Utsav was odd in its time, perhaps a nail sticking out of the bedside, a space that Bollywood colonised with socio-cultural paranoia by creating morally combative scripts.

In terms of proportion, morality takes a definitive back seat in Utsav. It doesn’t drive men or women. Similarly, the film put women’s agency, their desire first. Vatsayayana holds court in a brothel rather than in the company of cocky men. He trusts women to understand the tenderness of his work, the complexity of how one must make sense of love first and sex later. From Charudutt’s wife Aditi to the courtesan slave Madanika (a raw Neena Gupta), women seek pleasure, unfazed by the coordinates of their social and moral situation. Importantly, none of it is foreshadowed by the snobbery of a ponderous, judgemental musical score that Bollywood would rather have you listen so you sweat your socks, torn between sin and sensuality. There is purpose to everything. ‘“Chori bhi toh kala hai (Theft is also an art),” Vatsayayana says.

Utsav is incredible, because it is historic yet thoroughly modern. Karnad always tried to meld the two, showcasing India’s capacity to be both traditional and progressive. It is a rare film that uses some old parts to build a machine that is new, the kind we think is ahead of its time.

Set roughly in the 4th century, Utsav tells the story of Vasantsena – played by the imperious Rekha.

Utsav was odd in its time, perhaps a nail sticking out of the bedside, a space that Bollywood colonised with socio-cultural paranoia by creating morally combative scripts. The ’90s followed with saas-bahu soaps and Sooraj Barjatya films and that was the end of that. But in Utsav, libido was an active ingredient deciding both love and life for its many characters without trampling it under the farce of incorrectness. Lust exists unto love, the films say.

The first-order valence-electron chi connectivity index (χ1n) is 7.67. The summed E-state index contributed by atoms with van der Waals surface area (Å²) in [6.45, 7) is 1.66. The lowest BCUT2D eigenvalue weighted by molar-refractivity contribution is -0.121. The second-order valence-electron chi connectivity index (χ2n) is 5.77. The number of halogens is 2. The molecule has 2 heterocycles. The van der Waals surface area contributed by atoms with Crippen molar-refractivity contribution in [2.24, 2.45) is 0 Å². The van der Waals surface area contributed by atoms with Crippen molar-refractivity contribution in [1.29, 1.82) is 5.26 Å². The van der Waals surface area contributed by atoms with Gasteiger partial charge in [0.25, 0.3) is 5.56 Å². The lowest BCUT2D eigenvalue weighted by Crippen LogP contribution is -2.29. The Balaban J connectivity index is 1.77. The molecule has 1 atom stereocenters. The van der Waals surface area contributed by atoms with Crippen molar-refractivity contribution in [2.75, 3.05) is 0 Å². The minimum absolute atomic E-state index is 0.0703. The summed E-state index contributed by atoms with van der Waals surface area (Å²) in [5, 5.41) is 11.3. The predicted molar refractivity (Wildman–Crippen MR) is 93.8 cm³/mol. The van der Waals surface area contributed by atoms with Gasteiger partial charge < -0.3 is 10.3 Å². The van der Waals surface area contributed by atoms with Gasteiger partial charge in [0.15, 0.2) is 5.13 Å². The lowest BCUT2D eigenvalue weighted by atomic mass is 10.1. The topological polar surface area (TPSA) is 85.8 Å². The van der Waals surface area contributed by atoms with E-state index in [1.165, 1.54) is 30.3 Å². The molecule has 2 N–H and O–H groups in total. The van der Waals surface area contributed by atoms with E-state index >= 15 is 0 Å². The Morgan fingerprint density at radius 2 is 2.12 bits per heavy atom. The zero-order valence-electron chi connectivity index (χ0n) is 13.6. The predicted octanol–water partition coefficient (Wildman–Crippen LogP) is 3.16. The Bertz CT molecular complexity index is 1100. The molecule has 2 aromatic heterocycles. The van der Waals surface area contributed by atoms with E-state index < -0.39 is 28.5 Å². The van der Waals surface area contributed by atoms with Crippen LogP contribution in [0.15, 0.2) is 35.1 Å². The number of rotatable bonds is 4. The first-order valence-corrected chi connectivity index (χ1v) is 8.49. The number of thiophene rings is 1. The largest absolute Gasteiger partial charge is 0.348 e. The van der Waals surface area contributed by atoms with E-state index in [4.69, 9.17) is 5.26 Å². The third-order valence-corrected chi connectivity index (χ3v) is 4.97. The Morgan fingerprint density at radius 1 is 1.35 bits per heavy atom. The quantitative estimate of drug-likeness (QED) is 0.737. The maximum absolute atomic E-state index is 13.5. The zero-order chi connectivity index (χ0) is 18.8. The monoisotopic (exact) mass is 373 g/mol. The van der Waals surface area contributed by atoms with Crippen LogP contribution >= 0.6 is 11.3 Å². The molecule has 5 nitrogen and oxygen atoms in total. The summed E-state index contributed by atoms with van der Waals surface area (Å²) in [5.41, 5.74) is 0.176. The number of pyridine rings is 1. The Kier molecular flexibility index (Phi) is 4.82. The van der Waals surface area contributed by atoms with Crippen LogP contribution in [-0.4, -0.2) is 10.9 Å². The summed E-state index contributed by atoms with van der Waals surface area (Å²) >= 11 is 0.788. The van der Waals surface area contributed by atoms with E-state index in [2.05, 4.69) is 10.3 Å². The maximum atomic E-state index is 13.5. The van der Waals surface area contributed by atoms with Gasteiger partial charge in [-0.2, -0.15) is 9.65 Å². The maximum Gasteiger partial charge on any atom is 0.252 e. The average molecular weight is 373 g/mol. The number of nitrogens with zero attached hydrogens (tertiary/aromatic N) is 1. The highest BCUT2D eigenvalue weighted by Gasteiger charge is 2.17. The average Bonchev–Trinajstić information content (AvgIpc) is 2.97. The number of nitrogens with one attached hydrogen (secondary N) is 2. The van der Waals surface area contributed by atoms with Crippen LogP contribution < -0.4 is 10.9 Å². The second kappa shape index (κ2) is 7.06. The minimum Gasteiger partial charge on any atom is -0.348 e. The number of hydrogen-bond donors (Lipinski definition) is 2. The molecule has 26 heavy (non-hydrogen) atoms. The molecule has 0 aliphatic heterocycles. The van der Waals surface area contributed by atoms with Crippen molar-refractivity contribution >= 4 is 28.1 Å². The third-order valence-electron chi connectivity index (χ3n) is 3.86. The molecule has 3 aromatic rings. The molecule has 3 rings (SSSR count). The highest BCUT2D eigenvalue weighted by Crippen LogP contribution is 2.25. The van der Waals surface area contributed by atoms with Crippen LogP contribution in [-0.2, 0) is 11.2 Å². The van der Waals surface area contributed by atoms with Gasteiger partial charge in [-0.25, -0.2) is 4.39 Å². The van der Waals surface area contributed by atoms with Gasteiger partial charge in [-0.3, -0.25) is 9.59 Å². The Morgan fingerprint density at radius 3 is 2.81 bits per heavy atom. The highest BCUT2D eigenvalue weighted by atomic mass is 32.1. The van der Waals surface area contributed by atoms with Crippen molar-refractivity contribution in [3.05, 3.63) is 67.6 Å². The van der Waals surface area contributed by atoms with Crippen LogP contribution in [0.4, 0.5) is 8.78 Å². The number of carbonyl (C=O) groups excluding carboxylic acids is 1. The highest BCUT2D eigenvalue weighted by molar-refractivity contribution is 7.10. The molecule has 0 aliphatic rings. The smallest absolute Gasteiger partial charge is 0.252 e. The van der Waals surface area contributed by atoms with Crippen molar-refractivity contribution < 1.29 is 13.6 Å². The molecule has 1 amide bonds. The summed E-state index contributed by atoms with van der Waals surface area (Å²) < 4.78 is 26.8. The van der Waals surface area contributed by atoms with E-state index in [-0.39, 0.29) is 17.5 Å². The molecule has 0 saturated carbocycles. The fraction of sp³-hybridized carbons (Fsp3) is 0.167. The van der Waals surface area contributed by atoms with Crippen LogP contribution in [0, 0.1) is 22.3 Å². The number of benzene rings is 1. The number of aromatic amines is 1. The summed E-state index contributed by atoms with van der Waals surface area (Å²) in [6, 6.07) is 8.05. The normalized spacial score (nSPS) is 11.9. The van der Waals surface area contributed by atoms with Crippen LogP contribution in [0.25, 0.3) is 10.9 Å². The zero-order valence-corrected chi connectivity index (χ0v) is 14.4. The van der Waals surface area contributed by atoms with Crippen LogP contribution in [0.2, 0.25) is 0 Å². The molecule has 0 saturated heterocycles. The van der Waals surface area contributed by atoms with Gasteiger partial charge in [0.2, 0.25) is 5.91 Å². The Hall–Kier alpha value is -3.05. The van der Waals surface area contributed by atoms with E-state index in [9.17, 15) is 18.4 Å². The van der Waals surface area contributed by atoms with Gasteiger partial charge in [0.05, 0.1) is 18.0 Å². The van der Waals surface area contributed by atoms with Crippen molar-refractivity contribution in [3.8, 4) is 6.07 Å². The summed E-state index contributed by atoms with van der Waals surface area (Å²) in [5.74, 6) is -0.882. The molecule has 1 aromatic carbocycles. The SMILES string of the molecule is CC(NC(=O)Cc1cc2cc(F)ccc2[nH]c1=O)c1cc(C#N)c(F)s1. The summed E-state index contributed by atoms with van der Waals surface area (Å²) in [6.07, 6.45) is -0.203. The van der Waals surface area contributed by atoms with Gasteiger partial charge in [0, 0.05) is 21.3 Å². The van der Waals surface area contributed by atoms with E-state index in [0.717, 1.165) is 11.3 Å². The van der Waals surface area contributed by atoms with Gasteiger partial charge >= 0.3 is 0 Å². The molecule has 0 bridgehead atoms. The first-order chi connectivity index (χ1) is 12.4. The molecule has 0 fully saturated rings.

Utsav treads the impossible path of sensualising and empowering its women in the wake of well-known male actors of the time. It is rather misread as a provocative skin-fest. Instead, it just accords them the right to desire, to lust and talk openly about sex. So much so, it believes the brothel is the temple of desire. “Ek din itihaas tumhare iss adde ki taraf ungli utha kar kahega, ke yahi who prernabhoomi hai, yehi who karambhoomi hai jahan Vatsayayana ne Kamsutra ki rachna ki thi. (Someday history will point its finger at your door and say this was the land of inspiration, the land of devotion where Vatsayayana wrote the Kamasutra,)” Vatsayayana tells women of the brothel. The film broke boundaries without really breaking any. It only admitted that pleasure was indistinct from love, and in doing so, is years ahead of Bollywood’s cautiously erected walls even today.

Art is most significant when created against the grain of its age. Utsav is just one example. Girish Karnad spent a lifetime doing so.

Comments